Howard Williams and Pauline Clarke
Archaeopress, £55
ISBN 978-1789695274
Review Amy Brunskill

The use of the term ‘the Dark Ages’, to describe the early medieval period (5th-11th centuries AD) is closely tied to many of the misconceptions surrounding that era. This new publication, based on discussions at the 3rd University of Chester Archaeology Student Conference in 2017, examines public understanding of early medieval archaeology, identifying and challenging ideas that persist in popular views of the period.

The volume centres on work by the student participants in the conference, with contributions and interviews from other academics, and covers a wide variety of topics, from perceptions of colour to the modern fascination with the idea of horned helmets as a Viking icon.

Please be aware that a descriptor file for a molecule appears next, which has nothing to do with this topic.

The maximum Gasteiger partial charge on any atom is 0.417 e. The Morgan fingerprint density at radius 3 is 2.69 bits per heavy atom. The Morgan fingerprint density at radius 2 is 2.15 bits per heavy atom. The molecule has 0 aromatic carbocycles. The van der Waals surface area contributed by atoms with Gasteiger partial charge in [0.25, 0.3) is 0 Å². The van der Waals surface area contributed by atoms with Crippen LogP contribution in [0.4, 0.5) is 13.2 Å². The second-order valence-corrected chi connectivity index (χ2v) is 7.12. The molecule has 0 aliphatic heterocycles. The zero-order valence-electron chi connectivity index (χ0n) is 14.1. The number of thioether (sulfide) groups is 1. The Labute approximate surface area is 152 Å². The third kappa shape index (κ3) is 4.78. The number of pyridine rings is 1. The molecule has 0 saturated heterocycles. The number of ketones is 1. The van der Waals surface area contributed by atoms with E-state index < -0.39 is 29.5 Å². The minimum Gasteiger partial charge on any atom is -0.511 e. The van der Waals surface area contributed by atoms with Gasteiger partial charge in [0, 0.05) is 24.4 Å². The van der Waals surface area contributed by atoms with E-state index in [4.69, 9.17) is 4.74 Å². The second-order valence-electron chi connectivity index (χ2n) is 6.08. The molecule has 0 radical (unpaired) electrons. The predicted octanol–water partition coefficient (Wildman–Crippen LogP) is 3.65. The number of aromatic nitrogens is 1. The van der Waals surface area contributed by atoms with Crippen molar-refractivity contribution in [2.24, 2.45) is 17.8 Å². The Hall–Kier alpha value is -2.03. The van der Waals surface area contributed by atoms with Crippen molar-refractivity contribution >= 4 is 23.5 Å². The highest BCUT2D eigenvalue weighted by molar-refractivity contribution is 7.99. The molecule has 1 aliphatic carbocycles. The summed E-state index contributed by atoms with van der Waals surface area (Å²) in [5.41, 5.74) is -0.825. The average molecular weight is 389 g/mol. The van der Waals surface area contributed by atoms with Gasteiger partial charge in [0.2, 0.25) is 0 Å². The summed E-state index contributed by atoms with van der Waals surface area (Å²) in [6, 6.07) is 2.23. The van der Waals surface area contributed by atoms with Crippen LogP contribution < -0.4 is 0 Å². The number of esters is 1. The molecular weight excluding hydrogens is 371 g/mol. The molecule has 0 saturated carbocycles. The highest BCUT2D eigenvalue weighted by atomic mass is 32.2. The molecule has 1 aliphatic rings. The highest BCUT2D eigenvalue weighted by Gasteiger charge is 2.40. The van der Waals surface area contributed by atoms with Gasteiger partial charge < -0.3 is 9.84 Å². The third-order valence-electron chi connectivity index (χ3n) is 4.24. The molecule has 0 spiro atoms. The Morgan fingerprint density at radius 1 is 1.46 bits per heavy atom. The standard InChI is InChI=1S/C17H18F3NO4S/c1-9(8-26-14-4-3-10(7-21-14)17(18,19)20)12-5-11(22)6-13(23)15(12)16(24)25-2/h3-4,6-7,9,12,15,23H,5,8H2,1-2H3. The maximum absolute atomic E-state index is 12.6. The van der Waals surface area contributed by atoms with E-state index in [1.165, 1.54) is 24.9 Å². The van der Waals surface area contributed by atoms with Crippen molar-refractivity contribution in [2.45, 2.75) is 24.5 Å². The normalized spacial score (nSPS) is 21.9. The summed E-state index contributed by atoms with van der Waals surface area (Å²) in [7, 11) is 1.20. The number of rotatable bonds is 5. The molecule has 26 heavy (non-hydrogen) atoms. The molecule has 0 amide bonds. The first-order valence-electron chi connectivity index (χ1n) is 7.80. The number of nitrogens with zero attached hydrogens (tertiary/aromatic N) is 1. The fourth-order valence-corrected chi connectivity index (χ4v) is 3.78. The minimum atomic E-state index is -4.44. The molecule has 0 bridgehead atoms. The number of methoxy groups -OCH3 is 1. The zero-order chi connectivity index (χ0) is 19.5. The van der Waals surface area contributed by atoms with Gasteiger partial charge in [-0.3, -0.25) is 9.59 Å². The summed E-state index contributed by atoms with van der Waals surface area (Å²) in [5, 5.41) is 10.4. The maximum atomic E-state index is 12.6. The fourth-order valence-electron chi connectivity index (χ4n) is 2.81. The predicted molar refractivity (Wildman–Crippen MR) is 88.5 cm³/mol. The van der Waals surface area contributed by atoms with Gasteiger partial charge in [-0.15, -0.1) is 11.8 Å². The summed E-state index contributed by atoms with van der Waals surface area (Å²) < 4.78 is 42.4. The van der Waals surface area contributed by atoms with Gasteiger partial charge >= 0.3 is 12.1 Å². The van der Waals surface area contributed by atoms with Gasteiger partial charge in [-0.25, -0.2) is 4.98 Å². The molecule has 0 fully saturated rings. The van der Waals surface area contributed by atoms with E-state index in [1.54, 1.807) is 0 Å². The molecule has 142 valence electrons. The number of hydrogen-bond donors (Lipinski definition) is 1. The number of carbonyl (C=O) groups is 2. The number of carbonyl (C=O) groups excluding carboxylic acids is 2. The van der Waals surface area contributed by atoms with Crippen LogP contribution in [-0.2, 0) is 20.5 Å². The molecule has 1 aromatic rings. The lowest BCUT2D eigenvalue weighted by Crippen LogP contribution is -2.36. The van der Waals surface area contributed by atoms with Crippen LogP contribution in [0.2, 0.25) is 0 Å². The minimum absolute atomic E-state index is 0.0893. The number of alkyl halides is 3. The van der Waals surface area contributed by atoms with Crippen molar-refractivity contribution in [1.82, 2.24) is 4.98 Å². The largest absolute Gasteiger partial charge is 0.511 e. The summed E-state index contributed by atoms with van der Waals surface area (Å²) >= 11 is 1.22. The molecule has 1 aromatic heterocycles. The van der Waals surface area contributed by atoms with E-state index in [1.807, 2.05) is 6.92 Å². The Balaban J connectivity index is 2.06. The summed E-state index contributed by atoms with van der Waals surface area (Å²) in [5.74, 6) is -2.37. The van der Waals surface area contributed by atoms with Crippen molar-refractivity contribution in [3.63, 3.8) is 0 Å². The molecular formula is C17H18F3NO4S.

The result is an engaging, well-illustrated, and thought-provoking publication, which addresses many of the pervasive misunderstandings concerning the ‘Dark Ages’ and highlights the richness and diversity of the period. It also raises interesting debates about the nature of public archaeologies and their role in modern society, demonstrating the vital importance of inclusivity in the discussions that take place.


This review appeared in CA 364. To find out more about subscribing to the magazine, click here.

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